It’s a logical question, you’re speaking with a representative of a solar company and you start doing the math in your head: “If this is an investment on my home, will I see the return on that investment when I sell my house?”
Like most things pertaining to home improvements and their relation to the home’s value, there’s no exact figure a seller can rely on every time. There is a large enough sample size that we can reasonably estimate that a kitchen or bathroom remodel will likely yield a return close to its cost, but there are exceptions.
Will solar increase the value of my home?
The Short Answer
Almost certainly yes if you own or finance your system. When it comes to how much, it depends.
The Long Answer
It depends on several factors which can help or hurt how the home’s value is affected by your solar panels.
At Skyline Solar, we have over one thousand solar installations and many of their owners have either moved or had their homes refinanced. We’ve seen many of their home values increase at a dollar for dollar amount of what their solar installation cost before their solar tax credit, which is often worth thousands of dollars.
So we've seen cases where a family decided to refinance their home to get a better interest rate on their mortgage. They paid about $24,000 for their system and received a tax credit for 26% of that cost or about $6,000. When the value of their home was appraised, their solar equipment was noted on that appraisal and the value it added to the home matched the total cost of the system. So in this case, the homeowner was able to net that $6,000. This may not be the case for everyone, but we've seen situations similar to this several times.
Every home buyer is different and may perceive the value of the panels differently. Some may see value in buying a home that reduces their carbon footprint or may be interested in the energy savings over the lifetime of the solar array. In some cases, buyers think homes with solar are more likely to have other amenities like smart home features or heated floors.
Other buyers may see solar on a home as a novelty, but not worth shelling out more money over. The key to overcoming a buyer who lacks interest or doesn’t understand the benefits of buying a home with solar is education, which leads right into another key element to getting maximum value out of the home.
A good realtor is the key to getting the best equity return on your home for a whole host of reasons. If you are concerned about getting the maximum return on your solar investment, seek out a realtor with experience selling homes with solar. They will understand how to effectively communicate the value of the panels to buyers. They will be proactive about marketing your panels as an asset by doing things like capturing drone footage of your panels and also communicating the energy savings to a potential buyer in simple terms.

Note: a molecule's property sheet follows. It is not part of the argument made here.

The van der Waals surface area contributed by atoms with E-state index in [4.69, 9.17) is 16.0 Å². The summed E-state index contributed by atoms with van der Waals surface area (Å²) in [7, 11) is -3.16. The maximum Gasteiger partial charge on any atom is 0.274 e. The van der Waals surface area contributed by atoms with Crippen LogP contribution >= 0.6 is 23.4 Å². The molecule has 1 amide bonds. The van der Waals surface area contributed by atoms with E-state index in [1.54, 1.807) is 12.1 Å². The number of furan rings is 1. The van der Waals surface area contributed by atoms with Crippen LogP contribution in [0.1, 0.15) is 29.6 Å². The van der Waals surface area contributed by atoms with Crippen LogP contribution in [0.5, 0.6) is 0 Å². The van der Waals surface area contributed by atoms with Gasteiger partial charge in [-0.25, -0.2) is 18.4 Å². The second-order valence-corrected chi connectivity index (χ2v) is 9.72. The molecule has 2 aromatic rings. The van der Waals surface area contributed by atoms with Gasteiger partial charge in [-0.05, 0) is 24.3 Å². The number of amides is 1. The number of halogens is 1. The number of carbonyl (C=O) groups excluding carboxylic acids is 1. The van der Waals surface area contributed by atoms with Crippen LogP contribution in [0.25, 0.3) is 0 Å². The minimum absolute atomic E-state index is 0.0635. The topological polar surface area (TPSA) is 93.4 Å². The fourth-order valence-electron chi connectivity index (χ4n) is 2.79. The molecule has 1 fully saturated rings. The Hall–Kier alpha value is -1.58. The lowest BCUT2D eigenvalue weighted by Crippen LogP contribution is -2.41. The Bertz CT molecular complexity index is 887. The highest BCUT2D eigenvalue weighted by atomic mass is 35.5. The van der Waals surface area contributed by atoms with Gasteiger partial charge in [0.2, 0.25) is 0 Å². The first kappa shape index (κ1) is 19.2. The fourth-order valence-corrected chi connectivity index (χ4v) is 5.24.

So how much should you expect a solar system to bring in value to your home? Once again, it depends. The most comprehensive study we have to date on the subject was published in April, 2016 by Zillow. You can read their article on the subject here. Your location has A LOT to do with the return you will receive on your panels. Zillow’s study concluded that as of 2019, homes with solar sold between 2.7% and 5.4%, with the national average at 4.1%.
To put that figure into real numbers, let’s look at our imaginary home buyers Stan and Jan’s home which they bought for $320,000. If they put solar on their home and then sell it, discounting all other forms of equity, they would sell for $333,120 assuming the sale follows the national average, or their original $320k plus $13,120 in equity. Unfortunately for Stan and Jan, most solar arrays can easily cost more than $13,000, so even after their federal tax credit, they will probably not get a full return on that investment.
The 4.1% figure is extremely general, and it would be advantageous to speak with an experienced realtor in your area to get a better idea of what to expect in your region. Here are videos of realtors speaking on the subject specifically for their region:
What does this mean for me?
It means that, although the jury is still out for a consensus, installing solar panels on a home is not unlike many home improvement projects. Except in specific circumstances, you should get solar because you want it.
A reputable solar installer will not only take your roof into account when designing your system, they will also consider your habits and how much power you use, so purchasing solar with the intent to sell it to an unknown buyer doesn’t make a lot of sense.
Does this mean solar is a poor value? Not at all. Homeowners who install a solar array designed around them and their home get to reap the benefits of monthly energy savings and federal and local incentives for the entire life of the system. Also when the time comes to move to a different home, the new homeowners will still benefit greatly benefit from that system for the life of its system.
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